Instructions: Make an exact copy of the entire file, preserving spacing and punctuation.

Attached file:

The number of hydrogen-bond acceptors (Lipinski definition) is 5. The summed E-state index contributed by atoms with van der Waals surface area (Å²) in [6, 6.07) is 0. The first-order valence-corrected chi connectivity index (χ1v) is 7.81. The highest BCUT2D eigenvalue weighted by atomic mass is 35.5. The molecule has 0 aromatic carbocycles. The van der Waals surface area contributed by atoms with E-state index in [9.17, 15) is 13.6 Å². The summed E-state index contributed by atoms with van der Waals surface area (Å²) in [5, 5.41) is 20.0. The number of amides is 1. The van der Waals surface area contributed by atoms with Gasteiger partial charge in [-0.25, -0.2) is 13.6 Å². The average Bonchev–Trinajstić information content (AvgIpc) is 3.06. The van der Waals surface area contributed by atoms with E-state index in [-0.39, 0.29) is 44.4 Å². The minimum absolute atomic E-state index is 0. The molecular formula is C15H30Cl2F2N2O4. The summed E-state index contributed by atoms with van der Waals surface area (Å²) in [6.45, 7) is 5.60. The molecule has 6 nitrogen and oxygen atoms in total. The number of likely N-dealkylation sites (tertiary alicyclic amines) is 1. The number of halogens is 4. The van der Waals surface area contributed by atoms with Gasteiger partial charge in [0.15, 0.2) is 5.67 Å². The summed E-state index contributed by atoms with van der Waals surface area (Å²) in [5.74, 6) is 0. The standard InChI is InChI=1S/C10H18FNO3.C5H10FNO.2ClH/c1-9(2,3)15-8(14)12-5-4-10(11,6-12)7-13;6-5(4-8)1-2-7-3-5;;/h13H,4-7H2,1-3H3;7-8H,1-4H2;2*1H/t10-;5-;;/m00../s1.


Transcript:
The number of hydrogen-bond acceptors (Lipinski definition) is 5. The summed E-state index contributed by atoms with van der Waals surface area (Å²) in [6, 6.07) is 0. The first-order valence-corrected chi connectivity index (χ1v) is 7.81. The highest BCUT2D eigenvalue weighted by atomic mass is 35.5. The molecule has 0 aromatic carbocycles. The van der Waals surface area contributed by atoms with E-state index in [9.17, 15) is 13.6 Å². The summed E-state index contributed by atoms with van der Waals surface area (Å²) in [5, 5.41) is 20.0. The number of amides is 1. The van der Waals surface area contributed by atoms with Gasteiger partial charge in [-0.25, -0.2) is 13.6 Å². The average Bonchev–Trinajstić information content (AvgIpc) is 3.06. The van der Waals surface area contributed by atoms with E-state index in [-0.39, 0.29) is 44.4 Å². The minimum absolute atomic E-state index is 0. The molecular formula is C15H30Cl2F2N2O4. The summed E-state index contributed by atoms with van der Waals surface area (Å²) in [6.45, 7) is 5.60. The molecule has 6 nitrogen and oxygen atoms in total. The number of likely N-dealkylation sites (tertiary alicyclic amines) is 1. The number of halogens is 4. The van der Waals surface area contributed by atoms with Gasteiger partial charge in [0.15, 0.2) is 5.67 Å². The summed E-state index contributed by atoms with van der Waals surface area (Å²) in [5.74, 6) is 0. The standard InChI is InChI=1S/C10H18FNO3.C5H10FNO.2ClH/c1-9(2,3)15-8(14)12-5-4-10(11,6-12)7-13;6-5(4-8)1-2-7-3-5;;/h13H,4-7H2,1-3H3;7-8H,1-4H2;2*1H/t10-;5-;;/m00../s1.